Professor Simon Morris
About Professor Simon Morris
Simon Morris’ research appears in the form of exhibitions, publications, installations, films, actions and texts which all revolve around the form of the book and often involve collaborations with people from the fields of art, creative technology, literature and psychoanalysis.
Simon Morris examines the relationship between reading and art. He proposes a new method of making art via conceptualist performed readings. This method grafts the aesthetic legacy of Conceptual Art on to various notions of writing (from literary composition to data management) in order to produce materially-specific poems as artworks that have in some way re-read a found object. This is an art of reading things differently. It starts from a premise proved by the impossibility of making purely conceptual art: that art is always aesthetical and conceptual. To that it couples an obsession with language as both material signifier and social activity. In doing so it establishes a mode of making art that asks: What could we write if reading could be a materially productive act of making art? How might a certain kind of reading-as-making problematise the understandings of authorship, production and reproduction ensconced in our cultural industries? Morris’ work celebrates reading differently as a praxis of exploring the elsewhere of what languages and their users can mean and do. Morris is committed to working collaboratively and against all-too-certain counter-productive divisions between contemporary art and contemporary literature.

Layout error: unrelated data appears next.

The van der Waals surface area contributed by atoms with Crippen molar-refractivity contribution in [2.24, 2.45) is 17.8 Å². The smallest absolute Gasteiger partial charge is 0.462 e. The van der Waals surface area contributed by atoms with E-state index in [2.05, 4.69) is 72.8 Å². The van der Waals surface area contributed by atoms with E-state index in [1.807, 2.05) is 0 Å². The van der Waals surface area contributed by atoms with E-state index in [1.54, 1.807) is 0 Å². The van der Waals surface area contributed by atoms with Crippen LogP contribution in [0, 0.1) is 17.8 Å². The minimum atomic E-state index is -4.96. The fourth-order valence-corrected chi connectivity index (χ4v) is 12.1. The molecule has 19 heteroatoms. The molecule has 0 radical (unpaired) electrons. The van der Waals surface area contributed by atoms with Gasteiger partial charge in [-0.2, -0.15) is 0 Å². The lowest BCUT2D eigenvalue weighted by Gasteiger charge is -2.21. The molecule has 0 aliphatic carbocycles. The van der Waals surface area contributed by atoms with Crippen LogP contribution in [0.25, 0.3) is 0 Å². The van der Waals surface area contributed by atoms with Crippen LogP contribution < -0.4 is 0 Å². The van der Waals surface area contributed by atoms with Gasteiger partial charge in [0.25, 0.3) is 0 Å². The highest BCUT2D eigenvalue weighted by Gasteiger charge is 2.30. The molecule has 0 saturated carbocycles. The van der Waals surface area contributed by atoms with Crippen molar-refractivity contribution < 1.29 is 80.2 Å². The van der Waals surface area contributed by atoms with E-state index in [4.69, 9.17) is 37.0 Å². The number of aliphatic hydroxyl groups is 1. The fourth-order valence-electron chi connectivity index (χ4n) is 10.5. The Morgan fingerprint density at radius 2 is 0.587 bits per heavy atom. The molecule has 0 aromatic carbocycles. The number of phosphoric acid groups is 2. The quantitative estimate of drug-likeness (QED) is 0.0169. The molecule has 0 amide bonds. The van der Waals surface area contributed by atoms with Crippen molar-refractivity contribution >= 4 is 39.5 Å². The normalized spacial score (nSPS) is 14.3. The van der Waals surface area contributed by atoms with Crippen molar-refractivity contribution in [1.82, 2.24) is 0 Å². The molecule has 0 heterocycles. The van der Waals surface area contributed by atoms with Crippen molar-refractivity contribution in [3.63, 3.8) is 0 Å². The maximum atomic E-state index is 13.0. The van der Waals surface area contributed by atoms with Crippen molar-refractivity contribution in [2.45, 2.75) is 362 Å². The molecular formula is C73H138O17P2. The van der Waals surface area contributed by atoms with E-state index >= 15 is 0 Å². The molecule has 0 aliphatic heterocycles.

He teaches across the school of Architecture, Art and Design. He is the organizer of INSIDE/OUT, the School public lecture series which involves inviting and hosting the brightest minds of our generation to come and speak at Leeds Beckett University. One key responsibility is the coordination of Unit: 34 - Art and Design: History, Practice and Theory for the University submission for REF 2020.
In 2002, Morris founded the publishing imprint information as material. He is the author of numerous experimental books, including; Bibliomania (1998); The Royal Road to the Unconscious (2003); Re-Writing Freud (2005); Getting Inside Jack Kerouac’s Head (2010); and Pigeon Reader (2012). He is an occasional curator and a regular lecturer on contemporary art and also directed the documentary films sucking on words: Kenneth Goldsmith (2007) and making nothing happen: Pavel Büchler (2010). He has had solo shows at the Freud Museum in London and Printed Matter Inc., New York City. He regularly gives talks on his work and was recently invited to speak at; The Royal Academy in the Hague, Holland; Warsaw Museum of Modern Art in Warsaw, Poland; the Kelly Writer’s House at the University of Pennsylvania; USA, Cabinet Gallery in Brooklyn, New York City, USA, Harvard University, Boston, USA and the Literaturwerkstatt in Berlin, Germany.
“True watershed works, I suspect, are quite rare in the history of art. Duchamp’s Fountain is certainly one. Picasso’s Les Demoiselles d’Avignon and John Cage’s 4'33" may be others. Each of these forced not only artists but ultimately the general public to rethink their notions of art. Each changed the nature and trajectory of art. Potential watershed works are those that stand at the outer boundary of our concepts of art and push further outward. This is where Getting Inside Jack Keroauc’s Head stands.” - Darren Hudson Hick, ‘Ontology and the Challenge of Literary Appropriation’ for the Journal of Aesthetics and Art Criticism, 71:2 Spring 2013, The American Society for Aesthetics.
“Getting Inside Jack Keroauc’s Head is an exemplary instance of a conceptual work that operates by means of remediation and reclassification.” – Paul Stephens, ‘From the Personal to the Proprietary: Conceptual Writing’s Critique of Metadata’ for Digital Humanities Quarterly, Vol. 6, No. 2, 2012
“I can think of no more exemplary introduction to uncreative writing, or to the broader field of conceptual writing, than this book.” – Doug Nufer ‘On the Road Again’ in American Book Review, vol.32, no.4 (Victoria: University of Houston, May/June 2011) p.11